Have You Read the Oldest Christian Sermon Outside of the New Testament? Part 2
I have listened to a lot of sermons in the past 25 years. I have also read many old sermons from the great preachers of the past. I have amassed a huge library of books from great authors, both past and present. Many of these works have impacted my life in big and small ways. But none more than the writings and messages of the early christian church leaders.
In my quest to figure this thing called Christianity out, I have found it helpful to go back and read how the earliest Christ followers understood Christianity. For some reason unknown to me, many of my contemporaries are content to allow the modern preacher and theologian to shape their view of what it means to be a Christian. As if Christianity has not changed in 2000 years. What passed for authentic Christianity in the first and second century is not even close to what we see today in the larger body of Christ. I think that the earliest Christians would probably not even recognize us. Like the telephone game many of us played as children, the farther one gets away from the original, the more likely one is to distort the message. This is why I read the early church fathers, the anti-nicene Fathers in particular, and I think you should too.
Today, I have posted the last 10 chapters from the book of Second Clement. Written sometime in the late first century or early 2nd century, it is the oldest sermon we have, outside of the sermons recorded in the New Testament. It was probably a message delivered in Corinth and meant to be spoken to the congregation. It was either written by Clement himself or simply attributed to him.
As you read it, you will find that it reads just like a letter from the New Testament. Of course, it isn’t scripture, but you will be encouraged to follow Him if you read it. In addition to that, you will see how the earliest Christian leaders understood our faith. Let me know if you recognize today’s church in anything that is written here.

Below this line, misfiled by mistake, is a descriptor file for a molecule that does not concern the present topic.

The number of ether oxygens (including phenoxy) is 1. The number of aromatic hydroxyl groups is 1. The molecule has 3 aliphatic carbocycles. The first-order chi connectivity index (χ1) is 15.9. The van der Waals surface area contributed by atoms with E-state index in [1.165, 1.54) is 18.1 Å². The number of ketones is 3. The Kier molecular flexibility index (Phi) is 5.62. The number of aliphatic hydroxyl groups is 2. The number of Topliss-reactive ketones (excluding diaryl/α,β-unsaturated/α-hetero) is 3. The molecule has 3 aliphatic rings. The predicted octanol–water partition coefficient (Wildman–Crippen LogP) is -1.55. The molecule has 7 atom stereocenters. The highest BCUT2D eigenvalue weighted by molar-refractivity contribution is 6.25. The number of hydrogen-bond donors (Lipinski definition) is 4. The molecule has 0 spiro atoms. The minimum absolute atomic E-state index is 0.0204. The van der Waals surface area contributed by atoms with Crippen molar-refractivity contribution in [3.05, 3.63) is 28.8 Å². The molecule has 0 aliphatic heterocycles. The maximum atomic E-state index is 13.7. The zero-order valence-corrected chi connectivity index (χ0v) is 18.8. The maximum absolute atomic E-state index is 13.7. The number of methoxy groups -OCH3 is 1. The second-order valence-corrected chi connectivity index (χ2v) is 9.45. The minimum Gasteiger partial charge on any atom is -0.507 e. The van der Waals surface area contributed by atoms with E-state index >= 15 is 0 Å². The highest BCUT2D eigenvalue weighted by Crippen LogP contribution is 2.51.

THE SECOND EPISTLE OF CLEMENT
CHAP. XI.–WE OUGHT TO SERVE GOD, TRUSTING IN HIS PROMISES. Read part 1 of the sermon here
Let us therefore serve God with a pure heart, and we shall be righteous; but if we do not serve Him, because we believe not the promise of God, we shall be miserable. For the prophetic word also declares, “Wretched are those of a double mind, and who doubt in their heart, who say, All these things have we heard even in the times of our fathers; but though we have waited day by day, we have seen none of them [accomplished]. Ye fools! compare yourselves to a tree; take, for instance, the vine. First of all it sheds its leaves, then the bud appears; after that the sour grape, and then the fully-ripened fruit. So, likewise, my people have borne disturbances and afflictions, but afterwards shall they receive their good things.” Wherefore, my brethren, let us not be of a double mind, but let us hope and endure, that we also may obtain the reward. For He is faithful who has promised that He will bestow on every one a reward according to his works. If, therefore, we shall do righteousness in the sight of God, we shall enter into His kingdom, and shall receive the promises, which “ear hath not heard, nor eye seen, neither have entered into the heart of man.”
CHAP. XII.–WE ARE CONSTANTLY TO LOOK FOR THE KINGDOM OF GOD.
Let us expect, therefore, hour by hour, the kingdom of God in love and righteousness, since we know not the day of the appearing of God. For the Lord Himself, being asked by one when His kingdom would come, replied, “When two shall be one, that which is without as that which is within, and the male with the female, neither male nor female.” Now, two are one when we speak the truth one to another, and there is unfeignedly one soul in two bodies. And “that which is without as” that which is within meaneth this: He calls the soul “that which is within,” and the body “that which is without.” As, then, thy body is visible to sight, so also let thy soul be manifest by good works. And “the male, with the female, neither male nor female, this He saith, that brother seeing sister may have no thought concerning her as female, and that she may have no thought concerning him as male. “If ye do these things, saith He, “the kingdom of my Father shall come.”
CHAP. XIII.–GOD’S NAME NOT TO BE BLASPHEMED.